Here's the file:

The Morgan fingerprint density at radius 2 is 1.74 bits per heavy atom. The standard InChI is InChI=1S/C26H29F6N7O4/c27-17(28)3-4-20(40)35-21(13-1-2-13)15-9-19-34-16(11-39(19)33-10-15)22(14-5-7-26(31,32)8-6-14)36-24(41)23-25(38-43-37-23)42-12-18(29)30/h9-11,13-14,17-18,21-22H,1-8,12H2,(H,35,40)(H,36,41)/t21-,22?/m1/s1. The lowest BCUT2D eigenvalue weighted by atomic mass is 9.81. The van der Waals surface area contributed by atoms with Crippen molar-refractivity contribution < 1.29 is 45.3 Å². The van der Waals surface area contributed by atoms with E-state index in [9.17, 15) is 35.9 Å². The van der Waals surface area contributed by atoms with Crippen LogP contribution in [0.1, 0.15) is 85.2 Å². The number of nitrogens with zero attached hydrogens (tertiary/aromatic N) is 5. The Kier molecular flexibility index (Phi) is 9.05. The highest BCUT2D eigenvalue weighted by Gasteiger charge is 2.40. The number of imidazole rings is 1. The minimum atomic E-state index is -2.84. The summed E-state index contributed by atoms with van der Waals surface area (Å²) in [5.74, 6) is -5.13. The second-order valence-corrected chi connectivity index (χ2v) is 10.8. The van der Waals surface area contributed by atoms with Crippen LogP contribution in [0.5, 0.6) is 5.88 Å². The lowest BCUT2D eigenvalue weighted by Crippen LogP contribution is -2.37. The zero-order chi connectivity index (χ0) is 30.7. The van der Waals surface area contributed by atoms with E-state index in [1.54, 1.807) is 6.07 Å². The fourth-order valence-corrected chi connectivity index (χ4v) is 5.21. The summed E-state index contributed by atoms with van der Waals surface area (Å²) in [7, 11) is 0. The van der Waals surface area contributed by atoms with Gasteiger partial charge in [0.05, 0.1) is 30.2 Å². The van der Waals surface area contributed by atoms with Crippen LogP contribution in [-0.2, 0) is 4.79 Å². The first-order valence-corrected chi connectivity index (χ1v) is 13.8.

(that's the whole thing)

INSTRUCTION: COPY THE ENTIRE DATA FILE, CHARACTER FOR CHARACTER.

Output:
The Morgan fingerprint density at radius 2 is 1.74 bits per heavy atom. The standard InChI is InChI=1S/C26H29F6N7O4/c27-17(28)3-4-20(40)35-21(13-1-2-13)15-9-19-34-16(11-39(19)33-10-15)22(14-5-7-26(31,32)8-6-14)36-24(41)23-25(38-43-37-23)42-12-18(29)30/h9-11,13-14,17-18,21-22H,1-8,12H2,(H,35,40)(H,36,41)/t21-,22?/m1/s1. The lowest BCUT2D eigenvalue weighted by atomic mass is 9.81. The van der Waals surface area contributed by atoms with Crippen molar-refractivity contribution < 1.29 is 45.3 Å². The van der Waals surface area contributed by atoms with E-state index in [9.17, 15) is 35.9 Å². The van der Waals surface area contributed by atoms with Crippen LogP contribution in [0.1, 0.15) is 85.2 Å². The number of nitrogens with zero attached hydrogens (tertiary/aromatic N) is 5. The Kier molecular flexibility index (Phi) is 9.05. The highest BCUT2D eigenvalue weighted by Gasteiger charge is 2.40. The number of imidazole rings is 1. The minimum atomic E-state index is -2.84. The summed E-state index contributed by atoms with van der Waals surface area (Å²) in [5.74, 6) is -5.13. The second-order valence-corrected chi connectivity index (χ2v) is 10.8. The van der Waals surface area contributed by atoms with Crippen LogP contribution in [0.5, 0.6) is 5.88 Å². The lowest BCUT2D eigenvalue weighted by Crippen LogP contribution is -2.37. The zero-order chi connectivity index (χ0) is 30.7. The van der Waals surface area contributed by atoms with E-state index in [1.54, 1.807) is 6.07 Å². The fourth-order valence-corrected chi connectivity index (χ4v) is 5.21. The summed E-state index contributed by atoms with van der Waals surface area (Å²) in [7, 11) is 0. The van der Waals surface area contributed by atoms with Gasteiger partial charge in [0.05, 0.1) is 30.2 Å². The van der Waals surface area contributed by atoms with Crippen LogP contribution in [-0.2, 0) is 4.79 Å². The first-order valence-corrected chi connectivity index (χ1v) is 13.8.